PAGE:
By Sandy K. Johnson
Journalism matters. As National Press Foundation award winners accepted their honors Feb. 16, a common theme was the importance of journalism to American society. Especially today, when long-held values are under fire.
Here is a sampling of remarks from the award winners:
Martha Raddatz of ABC News, the Sol Taishoff Award for Excellence in Broadcast Journalism honoree: “There is a crisis of faith in this country, starting with us. Americans don’t trust each other anymore, they don’t trust their government or their institutions, and as many politicians and pundits will tell you, they certainly don’t trust us. That’s dangerous. If we cannot agree on the facts, we cannot agree on a response – and this country faces enormous challenges that demand a response. It’s on us, the much-maligned media, to win that trust back. And we do it by doing what we do day in and day out – thorough, honest reporting.”
She described journalists as a “team of rivals,” yet ones bent on common pursuit of the truth. “I'm so proud to be on this team. This is a great time to be a journalist – and such an important time. Now more than ever, we must hold ourselves to the highest standards – to study every detail, fact-check every statement, know every nuance. The stakes are high, the scrutiny is intense, and the margins for error are miniscule.”
Clark Hoyt, winner of the W.M. Kiplinger Distinguished Contributions to Journalism Award, referred to political efforts to discredit journalists.
“In the rich history of conflict between a free press and those in government power, we are seeing something extreme today, but the best among us are doing their jobs and holding those in authority to account, no matter how ugly the resulting blowback,” said Hoyt, a veteran of Knight-Ridder, The New York Times and Bloomberg. “In the face of a concerted effort to undermine their legitimacy, reporters, editors and their companies are standing tall, not as an opposition party but as journalists devoted to the facts.”
Samuel Granados, deputy director of graphics at The Washington Post, spoke on behalf of the team that won NPF’s Best Use of Technology in Journalism Award. Their work was a striking multimedia project on the tide of refugees washing up on Europe’s shores.
“Today, thousands are still leaving their homes because of violence from war, poverty or climate change and we have better tools than ever to report about it. We have the right and the duty to do so,” Granados told the 900 people attending the NPF dinner. Granados also thanked “all the news editors that believe in innovation as a way to reinforce the standards of journalism against rhetoric and fallacy.”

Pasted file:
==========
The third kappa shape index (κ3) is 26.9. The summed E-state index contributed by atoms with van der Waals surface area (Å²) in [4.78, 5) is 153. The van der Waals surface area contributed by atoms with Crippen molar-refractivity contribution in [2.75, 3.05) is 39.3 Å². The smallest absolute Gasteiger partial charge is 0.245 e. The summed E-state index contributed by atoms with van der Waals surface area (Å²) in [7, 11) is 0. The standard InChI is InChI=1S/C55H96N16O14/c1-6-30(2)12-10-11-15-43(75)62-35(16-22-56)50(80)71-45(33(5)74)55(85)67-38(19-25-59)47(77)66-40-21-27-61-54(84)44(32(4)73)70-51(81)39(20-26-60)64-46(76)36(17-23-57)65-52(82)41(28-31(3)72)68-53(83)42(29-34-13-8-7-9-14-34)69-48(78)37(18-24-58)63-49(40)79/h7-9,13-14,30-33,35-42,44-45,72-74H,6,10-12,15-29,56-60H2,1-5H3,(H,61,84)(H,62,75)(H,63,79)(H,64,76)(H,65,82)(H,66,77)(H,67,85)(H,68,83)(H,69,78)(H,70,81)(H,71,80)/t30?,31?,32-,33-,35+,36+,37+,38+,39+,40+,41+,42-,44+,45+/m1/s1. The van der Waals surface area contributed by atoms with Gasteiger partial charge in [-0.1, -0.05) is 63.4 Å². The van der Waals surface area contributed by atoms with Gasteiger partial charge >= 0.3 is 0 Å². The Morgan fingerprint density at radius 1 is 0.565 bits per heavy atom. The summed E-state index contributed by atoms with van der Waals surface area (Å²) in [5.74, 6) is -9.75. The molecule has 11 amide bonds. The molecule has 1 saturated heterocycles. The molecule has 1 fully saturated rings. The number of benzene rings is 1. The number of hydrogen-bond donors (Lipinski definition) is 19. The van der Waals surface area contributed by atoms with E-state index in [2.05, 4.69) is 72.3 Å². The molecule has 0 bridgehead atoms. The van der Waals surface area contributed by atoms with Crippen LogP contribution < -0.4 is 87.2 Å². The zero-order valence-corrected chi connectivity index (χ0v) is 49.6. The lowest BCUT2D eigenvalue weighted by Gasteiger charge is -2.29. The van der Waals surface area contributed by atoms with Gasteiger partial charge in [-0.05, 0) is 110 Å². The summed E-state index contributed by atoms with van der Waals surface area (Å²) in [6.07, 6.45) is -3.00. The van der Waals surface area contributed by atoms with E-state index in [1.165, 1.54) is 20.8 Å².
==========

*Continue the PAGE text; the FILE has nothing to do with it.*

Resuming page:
Steve Buttry, winner of the Chairman’s Citation, was too ill to attend but his three sons represented the veteran journalist who was an early advocate of embracing technology in journalism. “My dad believes journalism is a team venture and any award-winner in this field stands on the shoulders of colleagues and competitors who make individual success possible,” his son, Mike, said. “If the doctors are right, and they appear to be, Dad doesn’t have much more time in this business, but journalism fulfilled him as a profession and been his life’s passion. He’s humbled that you think he’s been successful in giving back a little of all that journalism has done for him.”
Jay Newton-Small won the Everett McKinley Dirksen Award for Distinguished Reporting of Congress. “I have covered Congress for the better part of 15 years and it is no exaggeration to say: I have never seen things this bad,” she said. “The system has been breaking for years. In 2011, after the failed Grand Bargain, I left the beat in disgust and went for a stint in London followed by some time in the Middle East. Studying those governments convinced me: Okay, we are less dysfunctional than Iraq and Syria.”
Peter Kovacs, winner of the Benjamin C. Bradlee Editor of the Year Award, struck an upbeat note as editor of The Advocate in Baton Rouge, which is expanding its staff and coverage to New Orleans and beyond – rather than contracting.
“The Advocate is a unique success story, a newspaper that is thriving, supported by its community, and dedicated to the kind of shoe leather journalism every state needs,” Kovacs said. In 2016, Kovacs noted, “Louisiana once again needed the moxie and muscle of a daily newspaper” to report on historic flooding, the police shooting of a black man, and the rage that followed.